FCC Commissioner Jessica Rosenworcel renewed her call for the FCC to free up more spectrum for unlicensed used and Wi-Fi, something that has been a perennial concern of hers.
In a speech at the State of the Net Conference in Washington, D.C., on Tuesday, Rosenworcel noted that last year the FCC freed up to 100 MHz of spectrum in the 5 GHz band for unlicensed use. "Next year, the FCC has an opportunity to bring more unlicensed spectrum to market through the smart use of guard bands in the 600 MHz band," she said. "So we need to follow through--and do it."
6 MHz guard bands are expected to be created as part of the FCC's incentive auction of 600 MHz broadcast TV spectrum, set to begin in early 2016. Companies such as Google (NASDAQ: GOOG) and Microsoft (NASDAQ: MSFT) have been asking the FCC to set aside those guard bands for unlicensed use.
Rosenworcel also said Congress needs to rethink how it accounts for airwaves. "Traditionally the legislative process has overlooked the value of unlicensed spectrum and favored licensed spectrum," she said. "This is not because of some rancorous partisan divide. It's not because of some unsavory battle between industries. No, it's because when the non-partisan staff at the Congressional Budget Office do their job, they assign value to spectrum when it is licensed and sold at auction. So bills that direct the FCC to sell licensed spectrum get high grades, while legislation that creates more spectrum for Wi-Fi gets low marks. This accounting method is outdated."
She said the CBO's accounting method for assigning value to spectrum fails to take into account the more than $140 billion in economic activity unlicensed spectrum creates each year. Thus, she thinks it's "time to develop a multiplier that accounts for the billions of dollars of activity that new unlicensed spectrum can generate in the economy. Because making small accounting changes could be the ticket--to bigger Wi-Fi opportunities in the future."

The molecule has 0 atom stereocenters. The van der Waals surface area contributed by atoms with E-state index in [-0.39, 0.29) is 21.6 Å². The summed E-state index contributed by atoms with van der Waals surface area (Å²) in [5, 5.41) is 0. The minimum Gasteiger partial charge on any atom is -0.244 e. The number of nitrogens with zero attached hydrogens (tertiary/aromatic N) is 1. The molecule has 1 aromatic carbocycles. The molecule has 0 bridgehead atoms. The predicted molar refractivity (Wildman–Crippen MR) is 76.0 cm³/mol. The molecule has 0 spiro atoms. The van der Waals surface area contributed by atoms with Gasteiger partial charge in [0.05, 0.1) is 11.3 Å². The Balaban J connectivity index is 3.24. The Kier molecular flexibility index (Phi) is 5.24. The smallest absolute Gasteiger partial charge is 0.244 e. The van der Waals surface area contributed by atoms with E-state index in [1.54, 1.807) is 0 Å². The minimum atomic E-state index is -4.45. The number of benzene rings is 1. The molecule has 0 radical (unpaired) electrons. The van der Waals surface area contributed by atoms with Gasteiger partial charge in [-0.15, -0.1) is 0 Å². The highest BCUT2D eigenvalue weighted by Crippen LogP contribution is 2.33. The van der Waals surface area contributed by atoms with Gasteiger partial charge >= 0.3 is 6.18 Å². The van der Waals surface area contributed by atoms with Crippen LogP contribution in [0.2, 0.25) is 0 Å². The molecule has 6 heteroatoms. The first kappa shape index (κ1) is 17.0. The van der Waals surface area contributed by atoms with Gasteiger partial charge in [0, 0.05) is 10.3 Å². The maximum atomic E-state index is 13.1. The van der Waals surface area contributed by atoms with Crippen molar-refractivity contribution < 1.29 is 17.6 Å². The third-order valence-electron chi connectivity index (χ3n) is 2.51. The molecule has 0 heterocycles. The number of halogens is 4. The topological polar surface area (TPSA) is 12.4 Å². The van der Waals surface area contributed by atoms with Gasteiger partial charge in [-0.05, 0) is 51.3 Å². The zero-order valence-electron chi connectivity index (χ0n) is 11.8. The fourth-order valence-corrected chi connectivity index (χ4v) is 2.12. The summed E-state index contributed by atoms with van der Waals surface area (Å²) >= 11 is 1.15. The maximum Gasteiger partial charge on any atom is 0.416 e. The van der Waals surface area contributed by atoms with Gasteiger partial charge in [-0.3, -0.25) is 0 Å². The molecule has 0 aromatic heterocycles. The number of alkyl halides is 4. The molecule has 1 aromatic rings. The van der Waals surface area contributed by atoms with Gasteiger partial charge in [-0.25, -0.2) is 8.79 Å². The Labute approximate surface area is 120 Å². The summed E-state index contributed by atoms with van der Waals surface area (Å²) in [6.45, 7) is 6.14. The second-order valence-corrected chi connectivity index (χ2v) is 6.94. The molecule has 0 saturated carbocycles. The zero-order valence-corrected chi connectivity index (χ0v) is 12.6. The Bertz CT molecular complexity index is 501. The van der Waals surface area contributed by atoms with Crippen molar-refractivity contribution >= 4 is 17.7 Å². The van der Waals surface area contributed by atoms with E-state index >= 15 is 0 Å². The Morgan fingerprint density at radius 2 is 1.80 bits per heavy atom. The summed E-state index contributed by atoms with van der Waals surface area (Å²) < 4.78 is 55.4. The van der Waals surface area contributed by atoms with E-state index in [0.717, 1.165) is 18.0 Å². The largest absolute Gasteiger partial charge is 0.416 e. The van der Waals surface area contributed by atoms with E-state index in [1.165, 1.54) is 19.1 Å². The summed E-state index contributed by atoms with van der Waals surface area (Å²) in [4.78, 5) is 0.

Notably, she also said "we will not tolerate malicious or willful interference with Wi-Fi." Rosenworcel noted that a handful of hotel chains have banded together and asked the FCC "to bless their ability to block hotel guests from using their own Wi-Fi connections under the guise of network security concerns." She called for her FCC colleagues to dismiss the petition.
Shortly after Rosenworcel spoke, the FCC did not dismiss the petition but it certainly made its position clear. A strongly worded advisory from the FCC indicated the commission will not tolerate any form of Wi-Fi blocking, whether it's in hotels, conference centers or some other commercial establishment. The advisory came after Marriott International was fined $600,000 last year for blocking Wi-Fi at the Gaylord Opryland Hotel in Nashville. The hotel chain said that it had used FCC-authorized equipment and through a separate filing, it sought clarity from the FCC on what Wi-Fi network management tools it could use in the future.
Marriott issued a statement Jan. 14 saying that it listens to its customers and would not block guests from using their personal Wi-Fi devices at any of its managed hotels.
- see the text of Rosenworcel's speech
- see this FierceWirelessTech article
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